Microphlebectomy also known as ambulatory phlebectomy is used to treat larger varicose veins that are too big for laser treatment. This procedure involves making tiny punctures or incisions through which the varicose veins are removed with a tiny hook. The incisions are so small no stitches are required. Patients are able to walk following the procedure and scarring is very minimal.

The VNUS Closure® procedure
The VNUS® Closure procedure brings state-of-the-art technology to an age-old disease.

The Closure® procedure is performed on an outpatient basis. Using ultrasound, the physician positions the Closure® catheter into the diseased vein, through a small opening in the skin. The tiny catheter delivers radiofrequency (RF) energy to the vein wall. As the RF energy is delivered and the catheter is withdrawn, the vein wall is heated, causing the collagen in the wall to shrink and the vein to close. Once the diseased vein is closed, blood is re-routed to other healthy veins.

Following the procedure, a simple bandage is placed over the insertion site, and additional compression may be provided to aid healing. Your doctor may encourage you to walk, and to refrain from extended standing and strenuous activities for a period of time.

Patients who undergo the Closure® procedure typically resume normal activities within a day.

Video available for this procedure
Endovenous Laser Ablation
Lasers used for varicose vein treatment are a preferred alternative to surgical stripping to treat varicose veins. Unlike surgical stripping, endovenous laser ablation permanently closes off the vein while leaving it intact. During the treatment, a thin laser fiber is inserted into the diseased vein, generally through a small puncture in the leg. The physician then delivers laser energy through the fiber, which causes the vein to close as the fiber is gradually removed. This simple procedure can be performed in a physician’s office or an ambulatory setting. It’s minimally invasive, so there is very little risk of scarring and postoperative infection. Normal activities can be resumed immediately following surgery.

Vein Stripping
The rise of laser surgery to remove large varicose veins has made vein stripping virtually obsolete. It is used only medically necessary situations as determined by the physician. To strip a vein, an incision is made in the groin region, the vein is grasped and surgically removed with a small rod. Most people are able to return to their normal daily and recreational activities within a few weeks. Some common side effects from vein stripping may include temporary pain or discomfort, bruising, hematoma, numbness, and less frequently wound infection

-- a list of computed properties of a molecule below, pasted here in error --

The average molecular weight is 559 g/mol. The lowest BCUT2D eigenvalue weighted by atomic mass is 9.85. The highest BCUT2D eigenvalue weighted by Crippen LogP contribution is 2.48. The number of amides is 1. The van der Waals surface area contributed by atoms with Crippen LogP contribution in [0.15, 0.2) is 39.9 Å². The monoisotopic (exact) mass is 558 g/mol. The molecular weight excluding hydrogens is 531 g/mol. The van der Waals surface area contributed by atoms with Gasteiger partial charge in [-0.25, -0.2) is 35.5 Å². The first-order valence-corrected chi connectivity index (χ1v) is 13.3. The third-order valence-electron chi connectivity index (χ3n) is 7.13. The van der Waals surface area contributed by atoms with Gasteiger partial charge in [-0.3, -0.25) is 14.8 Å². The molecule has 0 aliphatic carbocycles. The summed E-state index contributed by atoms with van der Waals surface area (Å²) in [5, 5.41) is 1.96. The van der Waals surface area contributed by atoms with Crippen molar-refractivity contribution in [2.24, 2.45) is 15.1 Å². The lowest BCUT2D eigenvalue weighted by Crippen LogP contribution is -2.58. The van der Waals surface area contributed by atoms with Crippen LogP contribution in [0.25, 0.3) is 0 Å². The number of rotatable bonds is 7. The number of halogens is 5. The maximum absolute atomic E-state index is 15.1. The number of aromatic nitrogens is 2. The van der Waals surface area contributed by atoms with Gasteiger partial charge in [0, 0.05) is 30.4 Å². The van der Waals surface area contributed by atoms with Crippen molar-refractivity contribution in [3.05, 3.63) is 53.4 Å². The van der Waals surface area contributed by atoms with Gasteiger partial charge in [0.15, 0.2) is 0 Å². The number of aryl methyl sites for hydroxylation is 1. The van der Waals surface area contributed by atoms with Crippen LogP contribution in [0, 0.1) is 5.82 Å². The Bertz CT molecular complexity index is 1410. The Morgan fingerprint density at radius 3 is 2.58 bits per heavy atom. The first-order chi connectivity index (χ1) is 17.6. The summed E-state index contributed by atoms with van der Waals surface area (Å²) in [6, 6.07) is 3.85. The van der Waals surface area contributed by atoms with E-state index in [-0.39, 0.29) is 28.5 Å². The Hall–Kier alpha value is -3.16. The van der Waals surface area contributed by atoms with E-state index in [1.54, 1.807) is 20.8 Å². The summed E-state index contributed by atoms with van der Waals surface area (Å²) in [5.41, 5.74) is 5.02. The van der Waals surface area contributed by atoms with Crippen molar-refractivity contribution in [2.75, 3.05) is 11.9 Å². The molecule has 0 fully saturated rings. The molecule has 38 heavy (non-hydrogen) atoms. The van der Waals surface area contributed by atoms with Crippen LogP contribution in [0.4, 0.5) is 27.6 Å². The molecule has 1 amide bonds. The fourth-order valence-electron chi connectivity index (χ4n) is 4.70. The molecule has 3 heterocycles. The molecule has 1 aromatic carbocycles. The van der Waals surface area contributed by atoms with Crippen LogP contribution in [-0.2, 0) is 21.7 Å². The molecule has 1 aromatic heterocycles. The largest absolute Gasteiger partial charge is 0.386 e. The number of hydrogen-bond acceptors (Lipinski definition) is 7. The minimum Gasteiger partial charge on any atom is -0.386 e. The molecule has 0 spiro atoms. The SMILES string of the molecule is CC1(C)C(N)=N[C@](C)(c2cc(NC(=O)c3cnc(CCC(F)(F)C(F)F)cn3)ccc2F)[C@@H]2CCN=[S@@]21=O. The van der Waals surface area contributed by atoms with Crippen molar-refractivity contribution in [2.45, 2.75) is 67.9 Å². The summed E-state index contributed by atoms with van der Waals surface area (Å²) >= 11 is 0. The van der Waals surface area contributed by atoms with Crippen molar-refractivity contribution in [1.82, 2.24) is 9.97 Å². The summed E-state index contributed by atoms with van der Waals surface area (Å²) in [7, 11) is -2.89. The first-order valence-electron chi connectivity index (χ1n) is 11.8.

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Frequently Asked Questions 

During our patient consultations we noticed a few of the same concerns. To better understand the surgical procedures and recovery process here are answers to some of the most frequently asked questions below.

We do encourage you, however, to call our office and schedule a consultation for a more in-depth understanding of the procedures.

How long will I be out of everyday activities?

There is really no “recovery” to speak of. In fact, you’ll be up and walking as soon as it’s over, able to return to normal activity within a few days with a majority of patients.

How much scarring will I have?

With injection, you will notice no scarring. With microphlebectomy and ELVeS or VNUS lasers, small 1-2 mm incisions will occur, which over time will fade leaving virtually no scarring.

How long will it last?
After treatment of varicose veins with a combination of ELVeS ro VNUS, microphlebectomy and/or sclerotherapy, 80-90% of patients will have no recurrence of varicose.

What are the risks involved with laser surgery?
Risks in treating benign conditions are very rare. Although some patients may experience redness or tenderness, no long-term problems have been discovered as a result of laser surgery in the treatment of veins.

Will my insurance cover it?
Until a physician can adequately assess your condition, it’s impossible to predict insurance coverage; however, typically insurance providers will cover medically necessary procedures. Insurance companies will not cover strictly cosmetic procedures. Our office can assist you in determining the extent of your coverage and we can arrange financing for covered procedures.